The Untouchables Movie Review
Brian de Palma’s The Untouchables turns 35 this year, which means that the powers that be are looking to eek a little more out of our coffers in the form of a 4K release of the classic Eliot Ness/Al Capone action-thriller. Your money could be spent on worse things.
The movie looks fantastic in 4K, aside from a few scenes that simply don’t lend themselves well to crystal-clear restoration. More importantly, the movie itself, powered by a uniquely riveting score by Ennio Morricone, is still fantastic.
Featuring a stellar cast headlined by Kevin Costner, Sean Connery, Andy Garcia, and Robert De Niro, The Untouchables is superb both for the several classic and memorable scenes it delivers as well as the little moments. Costner and Connery have great chemistry together–every scene with them together crackles with electricity–and De Niro, though not given as much to do as you’d expect given it’s De Niro playing Al Capone, shows he can command a scene with a sly smile.
De Palma has made several classics, though The Untouchables feels like one of his most complete (and certainly most mainstream) pictures, a movie where all the pieces fit just perfectly. From the action to the music to the creative cinematography, The Untouchables is both a movie of its time and timeless.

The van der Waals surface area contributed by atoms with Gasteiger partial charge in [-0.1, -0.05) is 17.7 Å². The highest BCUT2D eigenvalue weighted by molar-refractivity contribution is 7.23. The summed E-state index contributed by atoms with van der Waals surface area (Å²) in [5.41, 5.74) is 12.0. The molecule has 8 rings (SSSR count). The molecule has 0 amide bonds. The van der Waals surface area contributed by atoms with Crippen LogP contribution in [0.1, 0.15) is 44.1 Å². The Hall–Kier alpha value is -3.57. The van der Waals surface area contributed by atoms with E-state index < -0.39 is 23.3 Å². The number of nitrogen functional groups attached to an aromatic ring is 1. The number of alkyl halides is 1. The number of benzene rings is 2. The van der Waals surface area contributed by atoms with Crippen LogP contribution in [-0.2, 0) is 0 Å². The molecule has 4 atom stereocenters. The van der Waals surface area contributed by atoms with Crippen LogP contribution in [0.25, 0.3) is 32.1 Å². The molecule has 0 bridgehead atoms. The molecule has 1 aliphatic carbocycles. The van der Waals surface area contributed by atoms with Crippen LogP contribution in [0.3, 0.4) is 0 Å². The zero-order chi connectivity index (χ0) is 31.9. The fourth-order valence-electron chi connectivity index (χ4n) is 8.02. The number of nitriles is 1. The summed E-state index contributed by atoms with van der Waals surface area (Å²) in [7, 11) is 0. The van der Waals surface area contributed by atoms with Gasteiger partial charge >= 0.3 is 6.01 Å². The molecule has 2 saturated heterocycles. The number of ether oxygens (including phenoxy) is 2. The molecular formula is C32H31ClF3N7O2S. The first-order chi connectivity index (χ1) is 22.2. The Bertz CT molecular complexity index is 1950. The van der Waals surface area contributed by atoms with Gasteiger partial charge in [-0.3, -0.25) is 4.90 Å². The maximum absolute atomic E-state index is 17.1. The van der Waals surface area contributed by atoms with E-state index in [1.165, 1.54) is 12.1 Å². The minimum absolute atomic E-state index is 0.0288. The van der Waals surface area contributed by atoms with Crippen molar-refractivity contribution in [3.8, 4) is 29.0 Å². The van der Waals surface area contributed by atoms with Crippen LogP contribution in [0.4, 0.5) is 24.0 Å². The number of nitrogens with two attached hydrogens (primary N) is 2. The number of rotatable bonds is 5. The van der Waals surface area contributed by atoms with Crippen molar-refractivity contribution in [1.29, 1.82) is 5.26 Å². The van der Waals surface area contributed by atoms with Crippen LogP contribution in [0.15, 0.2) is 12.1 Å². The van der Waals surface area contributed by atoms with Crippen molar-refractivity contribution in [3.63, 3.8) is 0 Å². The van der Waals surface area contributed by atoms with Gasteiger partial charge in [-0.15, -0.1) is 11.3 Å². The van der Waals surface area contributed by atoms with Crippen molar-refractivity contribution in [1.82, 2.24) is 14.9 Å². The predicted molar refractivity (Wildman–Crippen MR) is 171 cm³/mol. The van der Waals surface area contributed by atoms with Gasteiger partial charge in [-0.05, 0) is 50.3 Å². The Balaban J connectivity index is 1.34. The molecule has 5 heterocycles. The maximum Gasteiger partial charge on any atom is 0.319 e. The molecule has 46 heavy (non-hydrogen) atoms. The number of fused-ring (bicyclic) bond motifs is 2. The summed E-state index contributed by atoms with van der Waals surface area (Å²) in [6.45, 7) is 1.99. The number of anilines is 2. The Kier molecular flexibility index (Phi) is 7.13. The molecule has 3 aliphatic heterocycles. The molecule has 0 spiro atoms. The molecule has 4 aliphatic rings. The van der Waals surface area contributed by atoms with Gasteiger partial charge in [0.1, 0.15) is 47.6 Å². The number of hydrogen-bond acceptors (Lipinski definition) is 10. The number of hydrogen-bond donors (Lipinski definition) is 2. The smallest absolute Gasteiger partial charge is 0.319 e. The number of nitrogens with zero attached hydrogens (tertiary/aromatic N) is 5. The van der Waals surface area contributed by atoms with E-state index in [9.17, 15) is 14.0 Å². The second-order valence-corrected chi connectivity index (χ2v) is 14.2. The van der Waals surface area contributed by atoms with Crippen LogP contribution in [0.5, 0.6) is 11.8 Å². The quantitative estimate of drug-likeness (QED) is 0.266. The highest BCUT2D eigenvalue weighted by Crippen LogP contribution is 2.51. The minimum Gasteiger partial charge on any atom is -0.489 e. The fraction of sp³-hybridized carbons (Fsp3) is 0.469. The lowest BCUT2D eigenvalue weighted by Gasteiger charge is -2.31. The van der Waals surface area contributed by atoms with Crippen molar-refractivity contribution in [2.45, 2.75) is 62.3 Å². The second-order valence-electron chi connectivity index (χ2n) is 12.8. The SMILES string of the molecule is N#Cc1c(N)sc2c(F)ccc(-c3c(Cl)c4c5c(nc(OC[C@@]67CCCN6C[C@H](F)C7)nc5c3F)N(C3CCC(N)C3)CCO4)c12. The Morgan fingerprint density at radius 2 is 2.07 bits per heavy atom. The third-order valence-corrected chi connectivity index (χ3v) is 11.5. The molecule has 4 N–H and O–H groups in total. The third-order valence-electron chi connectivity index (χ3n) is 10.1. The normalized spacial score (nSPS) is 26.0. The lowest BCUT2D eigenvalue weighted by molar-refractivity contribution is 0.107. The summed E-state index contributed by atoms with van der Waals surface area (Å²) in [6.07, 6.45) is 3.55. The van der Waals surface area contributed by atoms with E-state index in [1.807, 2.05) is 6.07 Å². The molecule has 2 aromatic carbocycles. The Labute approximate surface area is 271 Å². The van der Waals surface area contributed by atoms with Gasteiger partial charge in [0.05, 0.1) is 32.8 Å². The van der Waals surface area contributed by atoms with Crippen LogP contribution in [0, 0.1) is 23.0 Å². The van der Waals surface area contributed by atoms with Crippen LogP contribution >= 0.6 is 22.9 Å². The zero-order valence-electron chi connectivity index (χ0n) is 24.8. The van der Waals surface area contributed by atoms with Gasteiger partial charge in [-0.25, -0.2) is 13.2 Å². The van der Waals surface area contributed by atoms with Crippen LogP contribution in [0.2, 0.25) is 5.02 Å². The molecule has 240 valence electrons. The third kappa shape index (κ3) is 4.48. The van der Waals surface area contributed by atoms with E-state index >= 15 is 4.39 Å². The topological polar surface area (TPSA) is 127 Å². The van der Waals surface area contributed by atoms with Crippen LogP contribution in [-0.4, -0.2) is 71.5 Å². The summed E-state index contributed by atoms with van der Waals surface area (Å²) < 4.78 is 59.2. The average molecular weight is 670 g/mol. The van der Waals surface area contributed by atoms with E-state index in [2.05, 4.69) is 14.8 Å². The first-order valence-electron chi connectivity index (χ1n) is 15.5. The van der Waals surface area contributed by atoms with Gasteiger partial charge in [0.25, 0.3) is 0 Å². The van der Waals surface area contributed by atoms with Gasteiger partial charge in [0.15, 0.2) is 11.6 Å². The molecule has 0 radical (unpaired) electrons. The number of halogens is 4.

4K vs. Streaming
One thing I’ll note–as someone who watches 95% of entertainment on a Roku or Apple TV–the disc experience Paramount Pictures offers here is a reminder as to why, unless you really, really notice slight video degradation, streaming is just easier. To watch The Untouchables on disc, you first have to click through no less than 12 blue-screen legal alerts, select your language, wait for the Paramount logo sequence to load (you can’t fast forward through it), and then sit through a couple more legal alerts before, after nearly three minutes of wasted time, the movie even starts playing. And at least with my 4k player, if you stop the movie and come back later, you have to start the process all over again.
Compare that to streaming, the lawyers really have made the disc experience subpar.
Review by Erik Samdahl unless otherwise indicated.